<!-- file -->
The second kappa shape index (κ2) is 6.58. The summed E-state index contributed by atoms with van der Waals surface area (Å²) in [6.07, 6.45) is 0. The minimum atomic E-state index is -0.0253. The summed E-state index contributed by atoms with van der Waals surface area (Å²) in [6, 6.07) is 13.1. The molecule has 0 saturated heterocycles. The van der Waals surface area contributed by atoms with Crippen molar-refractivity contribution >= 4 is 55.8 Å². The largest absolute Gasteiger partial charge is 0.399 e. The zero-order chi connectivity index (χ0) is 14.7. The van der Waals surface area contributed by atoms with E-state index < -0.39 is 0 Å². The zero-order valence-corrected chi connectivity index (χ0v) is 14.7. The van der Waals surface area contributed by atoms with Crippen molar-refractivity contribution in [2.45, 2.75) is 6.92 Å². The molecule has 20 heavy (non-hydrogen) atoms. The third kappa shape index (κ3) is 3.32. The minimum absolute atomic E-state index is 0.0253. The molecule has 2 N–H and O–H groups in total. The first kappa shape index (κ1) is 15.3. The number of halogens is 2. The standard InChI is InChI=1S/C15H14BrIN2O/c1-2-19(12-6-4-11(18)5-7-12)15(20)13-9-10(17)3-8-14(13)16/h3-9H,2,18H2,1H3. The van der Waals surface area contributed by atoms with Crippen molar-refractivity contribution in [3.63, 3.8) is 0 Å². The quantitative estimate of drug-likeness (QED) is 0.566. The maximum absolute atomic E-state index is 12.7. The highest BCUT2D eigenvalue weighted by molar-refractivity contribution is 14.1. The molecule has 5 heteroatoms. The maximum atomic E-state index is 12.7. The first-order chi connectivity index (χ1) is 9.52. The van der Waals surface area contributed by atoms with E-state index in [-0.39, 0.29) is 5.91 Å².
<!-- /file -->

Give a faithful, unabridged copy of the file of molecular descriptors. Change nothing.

The second kappa shape index (κ2) is 6.58. The summed E-state index contributed by atoms with van der Waals surface area (Å²) in [6.07, 6.45) is 0. The minimum atomic E-state index is -0.0253. The summed E-state index contributed by atoms with van der Waals surface area (Å²) in [6, 6.07) is 13.1. The molecule has 0 saturated heterocycles. The van der Waals surface area contributed by atoms with Crippen molar-refractivity contribution >= 4 is 55.8 Å². The largest absolute Gasteiger partial charge is 0.399 e. The zero-order chi connectivity index (χ0) is 14.7. The van der Waals surface area contributed by atoms with E-state index < -0.39 is 0 Å². The zero-order valence-corrected chi connectivity index (χ0v) is 14.7. The van der Waals surface area contributed by atoms with Crippen molar-refractivity contribution in [2.45, 2.75) is 6.92 Å². The molecule has 20 heavy (non-hydrogen) atoms. The third kappa shape index (κ3) is 3.32. The minimum absolute atomic E-state index is 0.0253. The molecule has 2 N–H and O–H groups in total. The first kappa shape index (κ1) is 15.3. The number of halogens is 2. The standard InChI is InChI=1S/C15H14BrIN2O/c1-2-19(12-6-4-11(18)5-7-12)15(20)13-9-10(17)3-8-14(13)16/h3-9H,2,18H2,1H3. The van der Waals surface area contributed by atoms with Crippen molar-refractivity contribution in [3.63, 3.8) is 0 Å². The quantitative estimate of drug-likeness (QED) is 0.566. The maximum absolute atomic E-state index is 12.7. The highest BCUT2D eigenvalue weighted by molar-refractivity contribution is 14.1. The molecule has 5 heteroatoms. The maximum atomic E-state index is 12.7. The first-order chi connectivity index (χ1) is 9.52. The van der Waals surface area contributed by atoms with E-state index in [-0.39, 0.29) is 5.91 Å².